Rumors turned out to be true: Egypt defied Israel today and allowed more than fifty foreign journalists into Gaza through the Rafah gate. I was one of them.
A handful of bold and extremely well organized reporters had made it in earlier using letters of “no objection” from their respective embassies. The American Embassy flatly refused to write any such letter, citing legal issues, and apparently worried about bucking the Israeli Government Press Office, which has managed to keep the Erez gate closed to all but a few sterilized press junkets.
The State Department finally met reporters halfway by allowing us to write our own affidavits, stating that we expect no help from Consular Affairs while inside Gaza, which the Consul then signed and notarized.
The American Embassy didn’t quite meet us halfway–the process had to be handled in person, and I had to make the ten hour trip from Rafah to Cairo and back to get it done. All of the other embassies sent faxes. The good news is that the affidavits got us across the border without any problem.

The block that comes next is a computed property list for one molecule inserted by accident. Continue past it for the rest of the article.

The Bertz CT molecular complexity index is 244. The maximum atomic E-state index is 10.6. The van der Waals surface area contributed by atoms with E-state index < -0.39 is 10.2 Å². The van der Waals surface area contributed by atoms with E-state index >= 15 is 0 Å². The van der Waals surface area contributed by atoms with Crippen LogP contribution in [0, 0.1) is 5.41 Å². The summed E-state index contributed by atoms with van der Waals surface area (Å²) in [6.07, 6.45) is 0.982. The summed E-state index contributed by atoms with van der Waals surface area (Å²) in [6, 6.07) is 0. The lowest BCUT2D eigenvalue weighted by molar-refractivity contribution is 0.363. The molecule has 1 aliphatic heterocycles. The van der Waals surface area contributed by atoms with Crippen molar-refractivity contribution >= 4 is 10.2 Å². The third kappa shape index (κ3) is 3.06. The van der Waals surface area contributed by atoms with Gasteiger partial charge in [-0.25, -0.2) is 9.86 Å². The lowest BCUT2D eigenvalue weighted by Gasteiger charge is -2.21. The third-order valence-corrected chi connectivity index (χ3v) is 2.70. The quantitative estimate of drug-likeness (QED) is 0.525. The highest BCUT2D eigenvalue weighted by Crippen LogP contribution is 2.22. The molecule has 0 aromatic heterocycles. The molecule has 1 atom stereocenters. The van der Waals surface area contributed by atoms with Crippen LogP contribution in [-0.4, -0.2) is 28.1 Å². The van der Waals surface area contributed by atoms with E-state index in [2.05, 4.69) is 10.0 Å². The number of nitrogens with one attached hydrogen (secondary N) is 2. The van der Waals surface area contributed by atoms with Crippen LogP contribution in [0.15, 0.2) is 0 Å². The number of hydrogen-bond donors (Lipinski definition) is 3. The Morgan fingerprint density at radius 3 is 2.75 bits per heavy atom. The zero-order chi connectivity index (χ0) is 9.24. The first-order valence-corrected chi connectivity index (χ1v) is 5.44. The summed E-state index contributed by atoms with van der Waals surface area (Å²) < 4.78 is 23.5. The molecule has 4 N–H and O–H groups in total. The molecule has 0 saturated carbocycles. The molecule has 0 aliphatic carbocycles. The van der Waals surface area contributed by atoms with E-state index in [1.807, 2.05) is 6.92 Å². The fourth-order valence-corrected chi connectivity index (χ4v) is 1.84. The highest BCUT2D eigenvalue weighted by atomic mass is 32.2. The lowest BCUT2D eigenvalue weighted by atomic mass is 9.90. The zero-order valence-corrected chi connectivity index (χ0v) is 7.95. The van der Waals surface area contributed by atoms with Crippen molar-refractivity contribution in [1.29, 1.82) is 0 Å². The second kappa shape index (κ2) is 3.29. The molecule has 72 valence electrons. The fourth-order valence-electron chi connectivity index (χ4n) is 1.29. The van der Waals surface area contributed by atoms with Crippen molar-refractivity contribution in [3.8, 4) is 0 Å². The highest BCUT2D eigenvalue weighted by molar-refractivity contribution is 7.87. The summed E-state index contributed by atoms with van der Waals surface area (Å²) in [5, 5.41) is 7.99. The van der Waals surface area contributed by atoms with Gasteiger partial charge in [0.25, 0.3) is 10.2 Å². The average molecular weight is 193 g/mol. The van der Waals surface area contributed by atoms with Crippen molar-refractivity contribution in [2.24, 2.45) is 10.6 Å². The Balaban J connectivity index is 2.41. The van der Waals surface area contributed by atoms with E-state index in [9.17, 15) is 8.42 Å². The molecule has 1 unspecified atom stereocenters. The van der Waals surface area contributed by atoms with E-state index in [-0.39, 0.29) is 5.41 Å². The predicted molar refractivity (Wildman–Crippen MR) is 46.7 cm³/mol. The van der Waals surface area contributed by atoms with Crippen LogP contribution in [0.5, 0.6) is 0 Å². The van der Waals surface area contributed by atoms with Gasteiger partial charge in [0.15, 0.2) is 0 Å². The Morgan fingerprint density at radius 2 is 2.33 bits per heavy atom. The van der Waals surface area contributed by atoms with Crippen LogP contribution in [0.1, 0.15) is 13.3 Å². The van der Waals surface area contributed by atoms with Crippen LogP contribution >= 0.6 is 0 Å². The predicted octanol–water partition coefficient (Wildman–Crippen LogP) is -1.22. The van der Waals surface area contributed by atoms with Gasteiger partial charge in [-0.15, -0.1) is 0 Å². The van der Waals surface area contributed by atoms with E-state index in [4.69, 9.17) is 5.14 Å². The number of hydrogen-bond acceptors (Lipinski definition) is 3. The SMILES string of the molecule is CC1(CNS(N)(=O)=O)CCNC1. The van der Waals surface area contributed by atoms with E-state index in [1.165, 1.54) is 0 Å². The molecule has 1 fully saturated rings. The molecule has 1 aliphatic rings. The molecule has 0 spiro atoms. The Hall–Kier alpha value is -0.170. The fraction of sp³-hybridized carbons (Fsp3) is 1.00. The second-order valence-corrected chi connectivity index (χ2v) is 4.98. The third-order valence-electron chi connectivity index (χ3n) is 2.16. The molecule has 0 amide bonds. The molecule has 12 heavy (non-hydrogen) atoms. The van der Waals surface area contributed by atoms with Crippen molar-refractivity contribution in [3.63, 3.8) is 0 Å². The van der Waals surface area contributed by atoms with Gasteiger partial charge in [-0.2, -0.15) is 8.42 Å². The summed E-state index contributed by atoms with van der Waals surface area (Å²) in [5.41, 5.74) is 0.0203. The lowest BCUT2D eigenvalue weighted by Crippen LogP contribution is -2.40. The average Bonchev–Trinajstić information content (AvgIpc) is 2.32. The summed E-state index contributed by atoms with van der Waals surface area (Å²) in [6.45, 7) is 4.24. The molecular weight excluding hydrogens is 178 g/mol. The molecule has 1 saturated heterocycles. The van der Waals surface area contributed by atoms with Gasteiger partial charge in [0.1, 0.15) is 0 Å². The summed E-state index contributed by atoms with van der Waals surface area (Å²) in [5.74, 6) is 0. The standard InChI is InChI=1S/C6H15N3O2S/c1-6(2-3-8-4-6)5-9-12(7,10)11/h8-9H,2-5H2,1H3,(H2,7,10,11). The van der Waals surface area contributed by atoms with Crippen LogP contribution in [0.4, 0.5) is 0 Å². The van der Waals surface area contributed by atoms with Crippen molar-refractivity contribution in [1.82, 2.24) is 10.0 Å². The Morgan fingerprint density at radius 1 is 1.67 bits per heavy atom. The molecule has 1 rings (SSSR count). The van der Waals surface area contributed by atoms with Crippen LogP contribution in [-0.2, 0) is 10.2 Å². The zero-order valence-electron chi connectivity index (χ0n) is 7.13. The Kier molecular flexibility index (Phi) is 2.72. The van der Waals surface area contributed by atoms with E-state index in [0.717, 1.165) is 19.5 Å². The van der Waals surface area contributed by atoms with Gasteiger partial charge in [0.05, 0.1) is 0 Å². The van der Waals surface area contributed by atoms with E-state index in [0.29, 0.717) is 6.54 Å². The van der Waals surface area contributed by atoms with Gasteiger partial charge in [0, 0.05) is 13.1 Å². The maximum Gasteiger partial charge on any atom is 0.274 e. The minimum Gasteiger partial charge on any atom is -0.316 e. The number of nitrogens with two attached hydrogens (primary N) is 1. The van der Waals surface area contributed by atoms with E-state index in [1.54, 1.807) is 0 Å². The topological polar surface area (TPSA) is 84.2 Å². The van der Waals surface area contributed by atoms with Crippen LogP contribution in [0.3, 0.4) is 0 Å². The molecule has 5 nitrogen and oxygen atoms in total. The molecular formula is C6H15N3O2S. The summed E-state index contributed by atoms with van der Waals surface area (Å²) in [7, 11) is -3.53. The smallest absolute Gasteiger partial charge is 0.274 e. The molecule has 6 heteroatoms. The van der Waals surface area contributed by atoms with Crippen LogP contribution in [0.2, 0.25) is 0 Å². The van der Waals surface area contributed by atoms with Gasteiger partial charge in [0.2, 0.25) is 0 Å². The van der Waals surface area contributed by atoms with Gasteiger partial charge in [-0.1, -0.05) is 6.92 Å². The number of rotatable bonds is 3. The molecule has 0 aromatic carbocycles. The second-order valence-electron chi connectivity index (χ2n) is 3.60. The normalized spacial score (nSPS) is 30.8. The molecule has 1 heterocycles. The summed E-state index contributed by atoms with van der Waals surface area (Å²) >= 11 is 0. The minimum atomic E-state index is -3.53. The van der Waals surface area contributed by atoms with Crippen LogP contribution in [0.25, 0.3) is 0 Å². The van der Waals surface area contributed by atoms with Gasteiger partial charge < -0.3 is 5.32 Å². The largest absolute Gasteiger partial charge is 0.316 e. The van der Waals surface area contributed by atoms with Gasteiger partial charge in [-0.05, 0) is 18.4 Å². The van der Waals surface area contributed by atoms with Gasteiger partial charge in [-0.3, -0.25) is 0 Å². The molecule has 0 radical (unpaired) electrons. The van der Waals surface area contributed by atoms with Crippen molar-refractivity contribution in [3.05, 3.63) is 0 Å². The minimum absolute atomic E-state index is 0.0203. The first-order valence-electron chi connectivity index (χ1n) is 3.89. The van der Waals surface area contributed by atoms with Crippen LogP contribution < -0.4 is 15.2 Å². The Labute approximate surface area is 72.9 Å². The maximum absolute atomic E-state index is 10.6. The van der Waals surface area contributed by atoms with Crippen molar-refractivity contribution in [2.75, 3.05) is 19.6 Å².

Why did it take three weeks for the Egyptian government to decide to let us in? My theory is that last Sunday’s bombing on the border, which injured four Egyptians, pushed Mubarak into a precarious position. He has been forced to act, I think, by recent events that show the Arab world that Israel thinks it can walk all over him. Hence the ambulances this week–and maybe the journalists too.
Whatever the reason, we’re in. And we’ll have more soon from here inside Gaza.